The Eight-hour Day

An open auto bus carries fifteen waitresses in the 1917 Seattle Labor Day parade. WSHS - All rights reserved.
Often called the "Waitresses Bill," the eight-hour workday for women, enacted in March, 1911, honored the efforts of Alice Lord, who founded the pioneering Seattle Waitresses Union in 1900. Legislators had enacted the ten-hour day in 1901, but Lord sought a six-day workweek and eight-hour workday for women. She tirelessly lobbied Olympia for improvements for working women. After 1910 women’s clubs and former suffragists, including May Arkwright Hutton and Emma Smith DeVoe, supported the cause of the reduced workday for women, reciprocating the support given by labor and Alice Lord to the suffrage cause in 1910. Everett representative John Campbell, later dubbed "8-Hour Jack," championed the legislation, presenting a mammoth petition for the bill.1 However, businesses, chambers of commerce, and even some working women opposed the bill for its protectionist tone as limiting job options and pay for female employees.2 The compromise bill finally passed, excluding women who worked for food industries dependent on timely processing of perishable foods.3


Lord continued to fight for a six-day workweek, which was established in Washington in 1920. When Lord died in 1940 members of Seattle’s labor movement mourned her loss. Bob Harlin, her memorialist, said, “In earlier days Seattle was a rough town. When girls came here, whether they got a job or walked the streets destitute was nobody’s business but their own. But many such one has she helped. Many of you do not appreciate the fight that had to be waged in those old days….” The minister officiating at her funeral noted, "She left the conditions for working women far better than she found them."4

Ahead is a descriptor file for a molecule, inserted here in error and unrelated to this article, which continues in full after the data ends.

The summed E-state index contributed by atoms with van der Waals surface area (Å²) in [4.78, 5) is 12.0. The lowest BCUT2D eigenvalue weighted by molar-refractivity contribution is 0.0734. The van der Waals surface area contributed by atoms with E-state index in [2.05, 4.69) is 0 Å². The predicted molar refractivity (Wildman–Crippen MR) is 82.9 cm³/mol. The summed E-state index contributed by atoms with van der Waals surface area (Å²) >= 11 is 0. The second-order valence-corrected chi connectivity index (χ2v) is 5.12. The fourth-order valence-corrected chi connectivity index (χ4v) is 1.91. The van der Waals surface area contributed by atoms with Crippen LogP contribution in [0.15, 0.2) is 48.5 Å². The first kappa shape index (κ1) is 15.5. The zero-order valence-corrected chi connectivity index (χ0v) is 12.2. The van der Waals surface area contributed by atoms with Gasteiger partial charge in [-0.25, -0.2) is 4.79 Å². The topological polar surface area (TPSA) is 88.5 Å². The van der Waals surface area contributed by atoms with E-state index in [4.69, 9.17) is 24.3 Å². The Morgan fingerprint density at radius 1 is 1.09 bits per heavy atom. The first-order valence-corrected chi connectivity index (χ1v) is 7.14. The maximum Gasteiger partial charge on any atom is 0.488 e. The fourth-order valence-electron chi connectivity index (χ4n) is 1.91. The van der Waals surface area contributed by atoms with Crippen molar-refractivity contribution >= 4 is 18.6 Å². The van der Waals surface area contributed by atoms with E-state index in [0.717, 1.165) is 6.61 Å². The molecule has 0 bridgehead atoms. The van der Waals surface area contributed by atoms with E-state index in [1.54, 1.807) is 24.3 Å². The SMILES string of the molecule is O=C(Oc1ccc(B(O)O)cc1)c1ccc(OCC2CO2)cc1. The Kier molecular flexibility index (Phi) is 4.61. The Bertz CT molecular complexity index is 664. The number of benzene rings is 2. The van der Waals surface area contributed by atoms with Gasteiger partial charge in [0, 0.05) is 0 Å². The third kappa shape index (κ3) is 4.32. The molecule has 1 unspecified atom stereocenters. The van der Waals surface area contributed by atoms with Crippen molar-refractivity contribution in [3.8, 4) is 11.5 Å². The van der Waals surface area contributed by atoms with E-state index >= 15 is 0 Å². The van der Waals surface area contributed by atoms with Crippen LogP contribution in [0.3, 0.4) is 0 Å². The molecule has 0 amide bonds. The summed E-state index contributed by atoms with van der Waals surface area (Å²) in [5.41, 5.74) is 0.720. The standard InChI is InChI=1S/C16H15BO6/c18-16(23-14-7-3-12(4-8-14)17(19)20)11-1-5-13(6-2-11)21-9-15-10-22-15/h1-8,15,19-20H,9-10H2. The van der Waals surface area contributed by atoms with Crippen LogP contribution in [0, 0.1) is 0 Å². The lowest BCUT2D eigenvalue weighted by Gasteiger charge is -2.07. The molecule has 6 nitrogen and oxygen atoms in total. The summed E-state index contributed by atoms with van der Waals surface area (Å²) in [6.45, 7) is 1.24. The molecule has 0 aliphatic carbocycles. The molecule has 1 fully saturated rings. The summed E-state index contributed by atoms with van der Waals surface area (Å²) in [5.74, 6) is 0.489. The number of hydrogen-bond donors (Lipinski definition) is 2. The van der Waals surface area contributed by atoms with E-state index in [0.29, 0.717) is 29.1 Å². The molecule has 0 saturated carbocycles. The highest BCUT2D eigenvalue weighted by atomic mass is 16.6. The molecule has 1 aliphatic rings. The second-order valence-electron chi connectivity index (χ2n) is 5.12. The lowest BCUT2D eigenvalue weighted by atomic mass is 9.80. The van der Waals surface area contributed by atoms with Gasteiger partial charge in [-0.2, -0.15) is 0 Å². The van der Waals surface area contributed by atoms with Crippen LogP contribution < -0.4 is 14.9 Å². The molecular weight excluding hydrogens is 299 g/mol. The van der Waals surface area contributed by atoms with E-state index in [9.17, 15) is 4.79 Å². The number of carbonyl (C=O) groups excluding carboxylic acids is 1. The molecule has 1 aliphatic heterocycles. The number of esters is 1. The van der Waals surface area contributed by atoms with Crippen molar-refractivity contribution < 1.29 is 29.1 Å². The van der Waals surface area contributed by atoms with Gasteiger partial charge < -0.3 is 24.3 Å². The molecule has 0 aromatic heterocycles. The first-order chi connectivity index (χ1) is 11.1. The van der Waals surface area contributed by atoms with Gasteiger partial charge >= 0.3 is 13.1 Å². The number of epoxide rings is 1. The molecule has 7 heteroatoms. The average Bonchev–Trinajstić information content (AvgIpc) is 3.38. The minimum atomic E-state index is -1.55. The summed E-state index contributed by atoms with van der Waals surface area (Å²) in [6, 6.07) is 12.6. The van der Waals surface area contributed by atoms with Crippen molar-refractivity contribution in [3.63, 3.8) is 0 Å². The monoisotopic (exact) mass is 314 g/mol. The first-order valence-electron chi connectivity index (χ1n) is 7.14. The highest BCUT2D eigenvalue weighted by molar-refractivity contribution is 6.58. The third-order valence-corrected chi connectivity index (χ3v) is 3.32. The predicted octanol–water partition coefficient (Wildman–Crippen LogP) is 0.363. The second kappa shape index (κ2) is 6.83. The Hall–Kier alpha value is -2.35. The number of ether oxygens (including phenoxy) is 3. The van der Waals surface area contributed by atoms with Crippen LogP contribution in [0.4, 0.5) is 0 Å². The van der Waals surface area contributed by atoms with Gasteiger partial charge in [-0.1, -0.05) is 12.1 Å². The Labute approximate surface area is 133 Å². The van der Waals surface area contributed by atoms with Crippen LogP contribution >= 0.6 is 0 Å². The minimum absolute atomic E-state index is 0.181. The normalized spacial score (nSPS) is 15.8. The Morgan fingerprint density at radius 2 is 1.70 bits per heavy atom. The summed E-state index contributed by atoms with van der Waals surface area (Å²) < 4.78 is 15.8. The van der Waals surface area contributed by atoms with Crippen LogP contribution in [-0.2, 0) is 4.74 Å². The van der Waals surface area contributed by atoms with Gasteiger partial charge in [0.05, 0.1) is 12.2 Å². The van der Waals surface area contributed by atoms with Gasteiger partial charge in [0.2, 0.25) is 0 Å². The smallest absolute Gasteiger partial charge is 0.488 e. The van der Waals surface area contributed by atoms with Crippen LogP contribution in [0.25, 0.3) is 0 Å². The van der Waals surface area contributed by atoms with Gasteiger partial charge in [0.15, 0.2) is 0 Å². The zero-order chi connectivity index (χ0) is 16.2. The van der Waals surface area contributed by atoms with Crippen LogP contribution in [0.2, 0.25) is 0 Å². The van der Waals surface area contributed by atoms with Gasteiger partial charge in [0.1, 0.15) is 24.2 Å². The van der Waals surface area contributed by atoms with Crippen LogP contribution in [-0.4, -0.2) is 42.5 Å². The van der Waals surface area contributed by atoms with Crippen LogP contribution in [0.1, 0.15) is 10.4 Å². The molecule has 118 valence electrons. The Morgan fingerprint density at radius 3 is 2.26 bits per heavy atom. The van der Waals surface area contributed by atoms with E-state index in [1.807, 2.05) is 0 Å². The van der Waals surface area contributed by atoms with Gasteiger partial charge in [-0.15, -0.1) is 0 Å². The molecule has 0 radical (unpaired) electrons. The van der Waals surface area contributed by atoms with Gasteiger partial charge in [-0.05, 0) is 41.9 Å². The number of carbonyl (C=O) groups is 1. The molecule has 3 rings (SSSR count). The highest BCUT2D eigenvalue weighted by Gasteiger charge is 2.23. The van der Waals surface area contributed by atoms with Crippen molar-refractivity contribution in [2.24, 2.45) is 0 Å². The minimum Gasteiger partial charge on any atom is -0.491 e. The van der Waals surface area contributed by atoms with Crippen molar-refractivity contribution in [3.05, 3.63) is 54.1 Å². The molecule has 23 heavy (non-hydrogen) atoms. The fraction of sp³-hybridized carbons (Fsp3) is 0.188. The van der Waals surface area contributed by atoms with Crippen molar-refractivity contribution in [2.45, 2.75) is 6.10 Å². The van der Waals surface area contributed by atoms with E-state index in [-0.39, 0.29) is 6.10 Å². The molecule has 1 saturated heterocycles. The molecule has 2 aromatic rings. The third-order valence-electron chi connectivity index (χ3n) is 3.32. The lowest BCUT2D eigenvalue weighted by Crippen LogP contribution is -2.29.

1. Margaret Riddle, "Washington State Senate Approves a Women’s Eight-Hour Workday on March 2, 1911," HistoryLink,
    2. Alice Kessler-Harris, Out to Work (Oxford University Press: New York, 1982) 188-89.
    3. Riddle.
    4. "Alice Lord" from Alice Lord Manuscript Collection, MsSC 198, Washington State Historical Society, Tacoma.


Alice Lord: How One Waitress Changed Seattle
by Mildred Andrews

View images of Alice Lord and the Waitresses Association of Seattle.

1914 Voters Pamphlet
Includes Initiative Measure No. 13 regarding the eight hour workday (p. 38).